Another important finding was that only the N1 component obtained with the tone burst stimuli showed a decrease in non-response in both ears during HA use, reinforcing the idea that this population has a maturational delay in the auditory pathway and that stimulation with an HA facilitates the maturational process and the emergence of the N1 component.

According to the literature, the presence of the P1, N1, P2 and N2 components evoked by both speech and tone burst stimuli is positively correlated with the duration of HA use (9). Thus, we hypothesize that the P2 component may emerge after a longer duration of stimulation.

We observed that the P1-N1 and P2-N2 amplitudes (Figures 3 and 5) in response to both the speech and tone burst stimuli were lower in the SG than in the CG at all time points and in both ears. These findings indicate that the children in the SG showed less neuronal activation in the regions generating these components even after the use of HAs, consistent with reports that hearing deficiency impairs normal development of the connectivity necessary for the formation of a functional auditory system (2).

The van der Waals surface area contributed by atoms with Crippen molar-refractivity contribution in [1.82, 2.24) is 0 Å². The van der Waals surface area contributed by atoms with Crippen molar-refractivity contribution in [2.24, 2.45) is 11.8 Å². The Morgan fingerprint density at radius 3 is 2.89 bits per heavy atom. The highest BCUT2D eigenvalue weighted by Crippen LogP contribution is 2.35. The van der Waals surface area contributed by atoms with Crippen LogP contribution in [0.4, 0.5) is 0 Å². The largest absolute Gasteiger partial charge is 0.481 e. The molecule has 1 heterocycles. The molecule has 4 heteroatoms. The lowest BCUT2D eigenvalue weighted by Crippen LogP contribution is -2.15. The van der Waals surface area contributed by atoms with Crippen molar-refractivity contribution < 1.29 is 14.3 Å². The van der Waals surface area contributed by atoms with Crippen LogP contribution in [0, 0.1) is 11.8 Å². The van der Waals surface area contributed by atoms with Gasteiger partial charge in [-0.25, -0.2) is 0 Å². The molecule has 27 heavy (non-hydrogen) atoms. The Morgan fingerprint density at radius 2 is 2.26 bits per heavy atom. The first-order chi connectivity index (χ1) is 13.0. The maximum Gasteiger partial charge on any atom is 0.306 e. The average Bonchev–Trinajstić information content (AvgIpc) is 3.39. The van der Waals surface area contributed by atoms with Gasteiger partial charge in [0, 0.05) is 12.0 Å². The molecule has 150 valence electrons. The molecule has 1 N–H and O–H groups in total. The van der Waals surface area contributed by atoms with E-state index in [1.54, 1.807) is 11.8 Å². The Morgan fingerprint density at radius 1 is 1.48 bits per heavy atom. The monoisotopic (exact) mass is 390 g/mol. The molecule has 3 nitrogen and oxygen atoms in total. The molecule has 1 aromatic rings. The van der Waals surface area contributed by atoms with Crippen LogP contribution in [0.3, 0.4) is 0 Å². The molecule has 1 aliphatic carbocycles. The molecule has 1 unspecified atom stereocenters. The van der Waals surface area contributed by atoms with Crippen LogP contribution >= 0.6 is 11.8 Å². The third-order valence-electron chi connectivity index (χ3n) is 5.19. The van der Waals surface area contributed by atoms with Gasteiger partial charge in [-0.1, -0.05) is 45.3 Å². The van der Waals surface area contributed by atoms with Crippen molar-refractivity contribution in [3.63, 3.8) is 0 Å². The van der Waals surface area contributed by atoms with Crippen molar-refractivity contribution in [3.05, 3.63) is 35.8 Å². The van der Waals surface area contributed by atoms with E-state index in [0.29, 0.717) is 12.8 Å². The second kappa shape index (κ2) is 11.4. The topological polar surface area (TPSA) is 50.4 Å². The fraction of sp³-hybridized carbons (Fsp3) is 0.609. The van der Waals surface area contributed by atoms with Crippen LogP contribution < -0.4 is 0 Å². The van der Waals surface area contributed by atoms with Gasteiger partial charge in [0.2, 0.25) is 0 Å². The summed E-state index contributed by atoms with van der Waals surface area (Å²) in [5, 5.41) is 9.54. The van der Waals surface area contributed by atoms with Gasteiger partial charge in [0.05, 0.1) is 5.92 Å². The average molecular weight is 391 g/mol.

Furthermore, it is known that amplitudes of the P1, N1 and P2 (exogenous) components are influenced by the physical characteristics of the stimulus (19,20). We speculate that the lower amplitudes presented by the SG individuals with mild to moderate hearing loss occurred because they perceived the stimulus (75 dBnHL) at a lower intensity (dB NS).

The comparison of the P300 amplitudes in both the CG and SG (Figures 3 and 5) revealed a significant difference in response to the speech stimulus at M0 (LE), where the SG had a lower amplitude; in contrast, at M3 and M9, the mean P300 amplitudes ?were similar between the groups. It should be noted that P300 was present in almost 100% of the subjects (Figure 2). The similarity of these values in the two groups and the presence of this component in most individuals may be explained by the task used to obtain the P300 amplitude. As the emergence of P300 is affected by the cognitive activity performed (endogenous potential) (6) more so than the characteristics of the stimulus (19), we can hypothesize that mild to moderate hearing loss did not directly impair the activation of the cortical structures responsible for performing the task.